I have 4 parallel arrays based on a table representing attributes of a map. Each array has approx. 500 values, but all have the same number of values.

The arrays are:

start = location of the endpoint with the smaller flow accumulation,

end = location of the other endpoint (with the larger flow accumulation),

length = segment length, and;

shape = actual shape, oriented to run from start to end.

I am attempting to create a data structure from which I can use a recursive function on to determine the start and end points every 2000m along the length.

The following question and answer describe what I am attempting to accomplish:

https://gis.stackexchange.com/questions/87649/select-points-approx-2000-metres-from-another-point-along-a-river

How do I store these 4 parallel arrays in a dictionary keyed by start?

I am new to writing functions, dictionaries and using arrays in dictionaries. I am attempting to do this task in Python.

  • Although it isn't necessarily required here, it may be useful to create a class that has start/end/length/shape attributes. That way, you could have a single list of RiverSegment objects (or whatever you want to call them) instead of four lists of attributes. – Kevin Mar 4 '14 at 13:17
up vote 1 down vote accepted

If you want to do things a little bit more Python-esque, you can use enumerate:

d = {}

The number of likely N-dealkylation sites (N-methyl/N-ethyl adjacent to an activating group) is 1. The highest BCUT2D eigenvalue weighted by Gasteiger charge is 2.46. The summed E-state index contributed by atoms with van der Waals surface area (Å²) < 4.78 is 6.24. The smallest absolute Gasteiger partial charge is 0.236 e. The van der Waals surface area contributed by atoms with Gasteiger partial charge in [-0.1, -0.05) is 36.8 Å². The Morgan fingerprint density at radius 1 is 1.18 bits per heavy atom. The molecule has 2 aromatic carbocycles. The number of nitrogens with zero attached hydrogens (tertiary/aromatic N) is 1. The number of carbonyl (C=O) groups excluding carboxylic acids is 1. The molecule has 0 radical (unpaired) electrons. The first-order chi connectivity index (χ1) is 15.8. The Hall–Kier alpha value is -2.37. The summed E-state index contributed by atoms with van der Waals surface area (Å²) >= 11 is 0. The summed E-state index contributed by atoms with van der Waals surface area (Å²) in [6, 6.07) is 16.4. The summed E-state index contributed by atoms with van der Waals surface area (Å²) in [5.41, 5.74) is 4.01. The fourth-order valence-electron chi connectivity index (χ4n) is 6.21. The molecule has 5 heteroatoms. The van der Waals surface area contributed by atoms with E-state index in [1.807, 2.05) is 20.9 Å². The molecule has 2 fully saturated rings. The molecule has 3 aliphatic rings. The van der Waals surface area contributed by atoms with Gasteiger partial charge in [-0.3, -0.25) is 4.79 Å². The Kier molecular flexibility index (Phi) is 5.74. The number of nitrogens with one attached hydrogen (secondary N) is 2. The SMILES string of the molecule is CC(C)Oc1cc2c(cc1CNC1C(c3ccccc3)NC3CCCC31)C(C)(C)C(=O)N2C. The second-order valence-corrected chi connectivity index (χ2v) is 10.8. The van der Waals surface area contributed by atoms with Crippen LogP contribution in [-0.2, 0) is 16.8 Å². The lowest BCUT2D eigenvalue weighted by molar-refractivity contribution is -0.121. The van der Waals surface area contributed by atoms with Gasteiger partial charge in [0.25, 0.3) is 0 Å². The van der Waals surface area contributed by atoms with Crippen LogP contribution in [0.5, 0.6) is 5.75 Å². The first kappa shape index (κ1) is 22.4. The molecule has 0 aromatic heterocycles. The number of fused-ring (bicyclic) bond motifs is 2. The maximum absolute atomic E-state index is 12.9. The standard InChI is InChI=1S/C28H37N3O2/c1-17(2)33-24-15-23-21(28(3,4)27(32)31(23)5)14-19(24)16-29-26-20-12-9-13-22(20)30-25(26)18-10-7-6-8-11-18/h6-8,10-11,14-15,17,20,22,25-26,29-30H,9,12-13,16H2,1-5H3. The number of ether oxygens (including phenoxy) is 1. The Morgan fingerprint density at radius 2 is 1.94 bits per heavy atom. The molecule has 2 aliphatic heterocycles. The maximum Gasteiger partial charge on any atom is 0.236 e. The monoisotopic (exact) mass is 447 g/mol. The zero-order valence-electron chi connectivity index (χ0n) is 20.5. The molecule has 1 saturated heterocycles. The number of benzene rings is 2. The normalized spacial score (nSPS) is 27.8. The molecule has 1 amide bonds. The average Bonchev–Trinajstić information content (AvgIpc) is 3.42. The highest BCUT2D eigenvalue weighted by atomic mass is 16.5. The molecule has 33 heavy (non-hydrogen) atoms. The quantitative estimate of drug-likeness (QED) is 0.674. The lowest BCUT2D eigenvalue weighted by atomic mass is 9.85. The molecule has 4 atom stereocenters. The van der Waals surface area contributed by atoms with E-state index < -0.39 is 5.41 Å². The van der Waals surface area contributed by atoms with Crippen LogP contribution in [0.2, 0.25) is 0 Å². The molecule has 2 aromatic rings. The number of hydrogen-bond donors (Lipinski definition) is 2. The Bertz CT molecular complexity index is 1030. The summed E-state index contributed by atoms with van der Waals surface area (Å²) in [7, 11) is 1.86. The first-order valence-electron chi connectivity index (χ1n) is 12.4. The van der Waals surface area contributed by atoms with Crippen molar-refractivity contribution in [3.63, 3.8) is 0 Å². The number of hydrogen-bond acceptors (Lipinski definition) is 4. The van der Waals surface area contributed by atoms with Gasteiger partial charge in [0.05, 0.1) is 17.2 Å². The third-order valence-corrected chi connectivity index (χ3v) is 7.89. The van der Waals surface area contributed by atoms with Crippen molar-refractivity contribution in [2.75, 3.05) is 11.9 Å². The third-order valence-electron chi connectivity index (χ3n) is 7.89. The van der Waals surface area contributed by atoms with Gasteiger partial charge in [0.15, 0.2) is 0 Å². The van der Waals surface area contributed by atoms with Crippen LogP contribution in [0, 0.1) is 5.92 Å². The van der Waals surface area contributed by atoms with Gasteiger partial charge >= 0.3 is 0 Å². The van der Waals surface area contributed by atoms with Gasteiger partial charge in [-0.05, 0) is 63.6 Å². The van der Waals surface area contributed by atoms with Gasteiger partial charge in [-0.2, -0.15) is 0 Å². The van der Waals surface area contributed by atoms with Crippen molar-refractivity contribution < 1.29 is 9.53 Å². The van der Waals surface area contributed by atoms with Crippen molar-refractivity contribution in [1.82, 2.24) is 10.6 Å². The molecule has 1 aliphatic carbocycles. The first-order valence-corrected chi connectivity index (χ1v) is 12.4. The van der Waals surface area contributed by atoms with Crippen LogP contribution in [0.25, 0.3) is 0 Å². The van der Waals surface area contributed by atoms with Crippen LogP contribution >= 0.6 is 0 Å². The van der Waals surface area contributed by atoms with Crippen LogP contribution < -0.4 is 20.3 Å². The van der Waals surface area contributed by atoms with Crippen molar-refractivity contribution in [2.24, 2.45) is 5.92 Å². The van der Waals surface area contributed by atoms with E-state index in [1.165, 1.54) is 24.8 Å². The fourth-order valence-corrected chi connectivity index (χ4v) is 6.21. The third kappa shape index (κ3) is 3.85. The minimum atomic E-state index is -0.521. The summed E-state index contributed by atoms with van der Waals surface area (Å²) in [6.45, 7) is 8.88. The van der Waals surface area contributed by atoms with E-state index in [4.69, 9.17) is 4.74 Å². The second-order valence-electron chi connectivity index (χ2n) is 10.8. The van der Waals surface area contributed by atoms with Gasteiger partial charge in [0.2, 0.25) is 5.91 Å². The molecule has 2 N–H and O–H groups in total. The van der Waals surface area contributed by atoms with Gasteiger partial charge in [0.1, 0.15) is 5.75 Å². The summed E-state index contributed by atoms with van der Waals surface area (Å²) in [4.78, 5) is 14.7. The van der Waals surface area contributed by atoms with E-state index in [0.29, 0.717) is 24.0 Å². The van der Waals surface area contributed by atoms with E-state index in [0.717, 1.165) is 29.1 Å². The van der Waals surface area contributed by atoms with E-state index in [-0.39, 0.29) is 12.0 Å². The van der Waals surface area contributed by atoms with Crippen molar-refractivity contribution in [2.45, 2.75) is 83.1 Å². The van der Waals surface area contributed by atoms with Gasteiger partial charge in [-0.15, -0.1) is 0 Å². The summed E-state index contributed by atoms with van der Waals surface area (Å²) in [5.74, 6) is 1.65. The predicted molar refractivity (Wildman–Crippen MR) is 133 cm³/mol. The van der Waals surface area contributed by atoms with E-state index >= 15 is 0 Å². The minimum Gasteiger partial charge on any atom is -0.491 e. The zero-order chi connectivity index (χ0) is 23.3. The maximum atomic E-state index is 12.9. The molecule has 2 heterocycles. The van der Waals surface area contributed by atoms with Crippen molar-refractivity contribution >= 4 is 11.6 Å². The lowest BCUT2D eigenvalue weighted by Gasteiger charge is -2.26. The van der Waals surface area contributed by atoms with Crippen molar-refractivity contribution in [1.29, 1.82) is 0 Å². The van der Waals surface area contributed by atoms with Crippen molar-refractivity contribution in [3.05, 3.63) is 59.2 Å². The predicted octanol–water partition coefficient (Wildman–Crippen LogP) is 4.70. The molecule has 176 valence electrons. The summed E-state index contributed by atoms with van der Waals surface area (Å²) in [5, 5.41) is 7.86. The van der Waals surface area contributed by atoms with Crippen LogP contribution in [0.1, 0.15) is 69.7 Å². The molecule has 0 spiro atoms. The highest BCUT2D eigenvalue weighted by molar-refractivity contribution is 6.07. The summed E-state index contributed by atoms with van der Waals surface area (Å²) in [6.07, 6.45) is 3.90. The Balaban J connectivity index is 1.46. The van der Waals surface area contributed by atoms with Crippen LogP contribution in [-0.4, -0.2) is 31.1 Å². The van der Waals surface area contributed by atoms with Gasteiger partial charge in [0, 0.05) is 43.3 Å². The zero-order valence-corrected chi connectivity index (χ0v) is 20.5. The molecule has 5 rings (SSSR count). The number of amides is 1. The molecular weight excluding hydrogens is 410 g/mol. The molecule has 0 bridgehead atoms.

for (i,st) in enumerate(start):
    d[st] = (shape[i],length[i],end[i])

or even better - zip:

d = {}
for (st,sh,le,en) in zip(start,shape,length,end):
    d[st] = (sh,le,en)

Note that you can leave out the parantheses around the first part of the for loops (i.e. between the for and in keywords). I used them solely for enhanced code readability.

As with WeaselFox's answer, d[some_start_value] will now hold the corresponding shape, length and end values.

I think this is what you mean:

d = {}
for i in range(len(start)):
   d[start[i]] = (shape[i],length[i],end[i])

so now d[some_start_value] will hold the corresponding shape length and end values.

In addition to the above answers, I would recommend using namedtuple to simplify accesses:

from collections import namedtuple

# This creates a namedtuple called GISData. Name of the object and name in the first argument 
# should be the same. 
GISData = namedtuple('GISData', 'start shape length end')

# zip creates 1 list of 4-tuples from 4 single lists
# There are other ways to write this; this is just the shortest for me.
# Note that if you need this ordered, you should use an OrderedDict,
# which is in the collections module in python 2.7+, or you can find
# backported versions for python 2.6+. In those, the keys preserve ordering,
# so can still be searched as a list, which is useful if you need to find e.g.
# 479, which is not in the dictionary, but 400 and 500 are and you have to interpolate etc.

GISDict = dict((x[0], GISData(*x)) for x in zip(start, shape, length, end))

# The dictionary for any given start value
# Access the 4 individual pieces by name, or by index
GISDict[start_lookup].shape

etc.

Your Answer

By clicking "Post Your Answer", you acknowledge that you have read our updated terms of service, privacy policy and cookie policy, and that your continued use of the website is subject to these policies.

Not the answer you're looking for? Browse other questions tagged or ask your own question.